Monday, May 9, 2016

Please Donate

From now on I will assume you all have the capability of Google Searching a Map of New Zealand and figuring out where these stories take place based on names I'm dropping.

As Adam, Simba, and I made our way north we stopped in Turangi to find our Air BnB.

Turangi can only be called a town by the broadest stretch of one's imagination. We soon discovered this fact when looking for food and realising everything was closed except one over-priced restaurant and the New World (Grocery store). Deeply bound by the clutches of hunger we went to New World and purchased ingredients for what ended up being mustard and ham tortillas with some kind of potato salad.* After our meal and walking around the three buildings which make up the town we headed toward our refuge for the night. 

We ventured in to swarm of bees and a tiny little farm-like area until eventually locating some WWOOFers who led us to our host. 
Lisa Runs Awhi Farm which is completely grass fed- for lack of a simpler description. We had no electricity, but in sunnier times the farm is completely solar powered, all food is organic, and cooked in what is known as a "Rocket Stove" or an "Earth Oven." Vegetables and fruits can be found in every corner of the farm, all grown with their own compost.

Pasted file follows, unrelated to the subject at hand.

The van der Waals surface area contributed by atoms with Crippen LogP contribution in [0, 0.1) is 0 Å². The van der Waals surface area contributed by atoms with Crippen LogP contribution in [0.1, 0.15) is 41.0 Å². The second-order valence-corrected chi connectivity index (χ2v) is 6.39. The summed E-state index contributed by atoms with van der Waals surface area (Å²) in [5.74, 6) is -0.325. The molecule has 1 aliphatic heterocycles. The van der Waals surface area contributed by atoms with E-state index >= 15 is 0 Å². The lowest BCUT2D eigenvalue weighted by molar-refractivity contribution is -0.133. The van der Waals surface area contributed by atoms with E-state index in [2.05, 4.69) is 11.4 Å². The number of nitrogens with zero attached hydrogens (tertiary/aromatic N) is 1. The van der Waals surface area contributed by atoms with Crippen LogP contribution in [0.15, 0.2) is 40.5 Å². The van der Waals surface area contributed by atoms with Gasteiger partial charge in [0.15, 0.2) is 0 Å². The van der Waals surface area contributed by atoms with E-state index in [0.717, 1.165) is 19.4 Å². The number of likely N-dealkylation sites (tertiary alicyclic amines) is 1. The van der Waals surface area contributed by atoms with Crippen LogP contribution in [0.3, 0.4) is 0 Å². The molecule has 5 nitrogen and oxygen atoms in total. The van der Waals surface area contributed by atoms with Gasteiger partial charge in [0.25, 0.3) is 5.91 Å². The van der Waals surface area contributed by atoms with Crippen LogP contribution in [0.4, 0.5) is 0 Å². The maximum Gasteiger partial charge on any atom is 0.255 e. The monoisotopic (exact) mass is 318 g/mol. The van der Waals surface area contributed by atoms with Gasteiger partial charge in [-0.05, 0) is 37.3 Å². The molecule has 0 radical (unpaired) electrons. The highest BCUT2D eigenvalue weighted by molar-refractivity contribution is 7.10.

Compost, for those who have never encountered the concept, is decomposing organic material commonly used in farming. Composting is quite common in New Zealand. 
Lisa continued showing us around, she showed us our cabin (pictured above), fully equipped with one bunk bed and a wooden chair.
She showed us the sink
We toured the common areas
And she took us to a tarp in the back corner, which she referred to as the toilet. 
I'm sorry, the Compost* Toilet. She explained to us that when one feels the need to contribute, you simply lift the lid, make your donation, cover it with mulch and enzymes and VOILA, you've given life back to the earth. We listened, asked questions, and quickly determined that any donations would be made to the Burger King down the road.
Call it pretentious, but after seeing the farm around us we could only speculate on where these donations are being put to use. In the end we both claimed to have a fantastic night of sleep, with no light pollution we got our first glimpse of southern hemisphere stars, we contributed to actual sustainable practices (by paying for our Air BnB, not the toilet thing), and met a very interesting human. I also forgot my pillow, which was less fun.

So there's that. Here is a mural of two giant birds



*This would not be the most homeless meal we would eat during our travels. 

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